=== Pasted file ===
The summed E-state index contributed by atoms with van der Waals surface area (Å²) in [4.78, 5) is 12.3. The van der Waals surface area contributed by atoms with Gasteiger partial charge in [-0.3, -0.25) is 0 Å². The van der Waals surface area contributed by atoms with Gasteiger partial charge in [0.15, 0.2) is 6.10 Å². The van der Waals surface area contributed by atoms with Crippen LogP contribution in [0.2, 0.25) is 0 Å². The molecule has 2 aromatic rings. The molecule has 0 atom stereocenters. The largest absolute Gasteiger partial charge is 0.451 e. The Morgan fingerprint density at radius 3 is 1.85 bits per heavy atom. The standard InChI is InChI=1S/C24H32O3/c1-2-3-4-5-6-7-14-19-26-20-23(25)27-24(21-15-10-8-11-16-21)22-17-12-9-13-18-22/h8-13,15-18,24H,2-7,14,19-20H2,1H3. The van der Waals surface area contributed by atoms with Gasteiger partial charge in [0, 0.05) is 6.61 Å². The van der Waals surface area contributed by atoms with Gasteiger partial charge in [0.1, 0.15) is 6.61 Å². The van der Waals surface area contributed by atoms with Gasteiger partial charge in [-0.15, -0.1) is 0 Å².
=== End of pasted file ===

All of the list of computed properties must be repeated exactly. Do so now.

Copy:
The summed E-state index contributed by atoms with van der Waals surface area (Å²) in [4.78, 5) is 12.3. The van der Waals surface area contributed by atoms with Gasteiger partial charge in [-0.3, -0.25) is 0 Å². The van der Waals surface area contributed by atoms with Gasteiger partial charge in [0.15, 0.2) is 6.10 Å². The van der Waals surface area contributed by atoms with Crippen LogP contribution in [0.2, 0.25) is 0 Å². The molecule has 2 aromatic rings. The molecule has 0 atom stereocenters. The largest absolute Gasteiger partial charge is 0.451 e. The Morgan fingerprint density at radius 3 is 1.85 bits per heavy atom. The standard InChI is InChI=1S/C24H32O3/c1-2-3-4-5-6-7-14-19-26-20-23(25)27-24(21-15-10-8-11-16-21)22-17-12-9-13-18-22/h8-13,15-18,24H,2-7,14,19-20H2,1H3. The van der Waals surface area contributed by atoms with Gasteiger partial charge in [0, 0.05) is 6.61 Å². The van der Waals surface area contributed by atoms with Gasteiger partial charge in [0.1, 0.15) is 6.61 Å². The van der Waals surface area contributed by atoms with Gasteiger partial charge in [-0.15, -0.1) is 0 Å².